Cormier said Tina left the house after she got upset because Cormier had taken her bike and sold it for two grams of marijuana. He also told police during the interrogation that there was another man, who looked like Led Zeppelin singer Robert Plant, who he said police should be focusing on.
“Don’t focus on me as the guy who did it, ’cause I didn’t do it,” he said in the videotaped interview.
Cormier gets angry at police and yells at them that the truck “doesn’t have anything to do with the murder of Tina Fontaine”. Then he lies down on the ground.
The portion of the video the jury watched on Thursday begins after Cormier had time to sleep in the interrogation room. By that time, police had interviewed Holland and other people in the house, and they started to press Cormier on omissions and inconsistencies in his earlier conversation.
“There’s some information that they say you had with you that night. You had some property that night,” McDonald said in the video.
“Like what?” Cormier asked.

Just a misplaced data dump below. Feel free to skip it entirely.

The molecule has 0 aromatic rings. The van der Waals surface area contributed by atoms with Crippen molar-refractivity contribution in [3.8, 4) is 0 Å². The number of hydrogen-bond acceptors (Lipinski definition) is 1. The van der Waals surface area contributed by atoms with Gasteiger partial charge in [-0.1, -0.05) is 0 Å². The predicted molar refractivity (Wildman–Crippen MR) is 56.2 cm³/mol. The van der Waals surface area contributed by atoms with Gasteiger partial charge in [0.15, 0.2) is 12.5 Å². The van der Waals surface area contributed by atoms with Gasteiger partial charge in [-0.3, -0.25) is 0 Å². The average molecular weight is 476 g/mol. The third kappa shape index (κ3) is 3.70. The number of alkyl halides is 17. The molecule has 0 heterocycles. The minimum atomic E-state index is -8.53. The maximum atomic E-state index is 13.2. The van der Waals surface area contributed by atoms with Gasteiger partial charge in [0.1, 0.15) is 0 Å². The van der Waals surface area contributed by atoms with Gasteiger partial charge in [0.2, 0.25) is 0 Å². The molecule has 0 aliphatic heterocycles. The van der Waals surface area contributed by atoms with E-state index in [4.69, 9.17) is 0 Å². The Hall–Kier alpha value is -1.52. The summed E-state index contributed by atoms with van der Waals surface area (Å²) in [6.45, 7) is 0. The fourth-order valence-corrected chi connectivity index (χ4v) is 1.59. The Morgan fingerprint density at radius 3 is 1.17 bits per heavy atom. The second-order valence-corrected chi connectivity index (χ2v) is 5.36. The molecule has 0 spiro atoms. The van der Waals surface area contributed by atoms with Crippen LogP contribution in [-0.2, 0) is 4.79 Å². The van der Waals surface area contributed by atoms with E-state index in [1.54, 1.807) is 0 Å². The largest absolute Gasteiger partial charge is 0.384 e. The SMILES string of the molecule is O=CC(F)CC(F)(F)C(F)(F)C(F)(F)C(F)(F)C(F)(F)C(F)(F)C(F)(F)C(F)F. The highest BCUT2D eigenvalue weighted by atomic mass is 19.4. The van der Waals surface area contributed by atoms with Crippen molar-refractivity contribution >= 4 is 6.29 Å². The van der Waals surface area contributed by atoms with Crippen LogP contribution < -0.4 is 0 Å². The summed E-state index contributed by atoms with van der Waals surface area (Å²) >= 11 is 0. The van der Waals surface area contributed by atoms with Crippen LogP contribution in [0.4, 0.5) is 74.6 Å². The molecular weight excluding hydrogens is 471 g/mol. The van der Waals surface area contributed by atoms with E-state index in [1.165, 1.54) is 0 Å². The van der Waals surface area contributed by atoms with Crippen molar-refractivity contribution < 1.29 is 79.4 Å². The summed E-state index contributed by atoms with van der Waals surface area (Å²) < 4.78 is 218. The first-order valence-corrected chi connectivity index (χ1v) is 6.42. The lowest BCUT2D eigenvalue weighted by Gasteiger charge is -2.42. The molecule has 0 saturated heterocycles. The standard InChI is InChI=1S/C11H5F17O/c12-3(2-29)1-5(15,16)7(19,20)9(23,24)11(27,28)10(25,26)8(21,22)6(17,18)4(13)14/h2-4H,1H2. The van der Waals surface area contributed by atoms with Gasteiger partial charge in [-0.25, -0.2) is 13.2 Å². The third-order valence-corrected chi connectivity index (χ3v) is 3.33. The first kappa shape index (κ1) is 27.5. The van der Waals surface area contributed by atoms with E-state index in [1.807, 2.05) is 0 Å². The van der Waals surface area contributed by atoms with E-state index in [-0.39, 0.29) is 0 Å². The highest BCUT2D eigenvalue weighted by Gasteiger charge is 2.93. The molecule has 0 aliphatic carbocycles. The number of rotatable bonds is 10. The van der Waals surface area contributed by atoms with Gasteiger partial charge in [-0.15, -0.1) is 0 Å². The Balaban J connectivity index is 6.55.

“Power tools,” McDonald replied.
“What is the difference if I had a power tool or not? I’m not saying I didn’t,” Cormier said.
“Specifically, how you got those power tools there, out of a vehicle that you had with you that night,” McDonald said.
Cormier eventually said he did have a black truck, but denied stealing it and refused to answer questions about where he got it.
“If you can’t find that person then don’t look for someone to f**king pin it on”, Cormier says to them. “Ultimately in the end guess what? Whoever f**king did that is done, pinched okay.”
Cormier can be seen in the video growing increasingly angry as the officers continued to ask questions about the truck and tools, at one point taking off all his clothes after McDonald asked Taylor whether they thoroughly checked Cormier for weapons.
McDonald repeatedly told Cormier that he was not interested in charging Cormier for the stolen truck and was only interested in what happened to Tina, but Cormier refused to answer any more questions.
“My best interests are not in your best interests or whatever. Get the f–k away from me. I want to talk to my lawyer,” Cormier said.
In the portion of the video seen Wednesday, Cormier said he knew Tina for a few weeks in the summer of 2014. He met her on the street with her boyfriend, Mason, who he called her “royal guard” because he was always with her. He said that is part of the reason why he never had sex with Tina.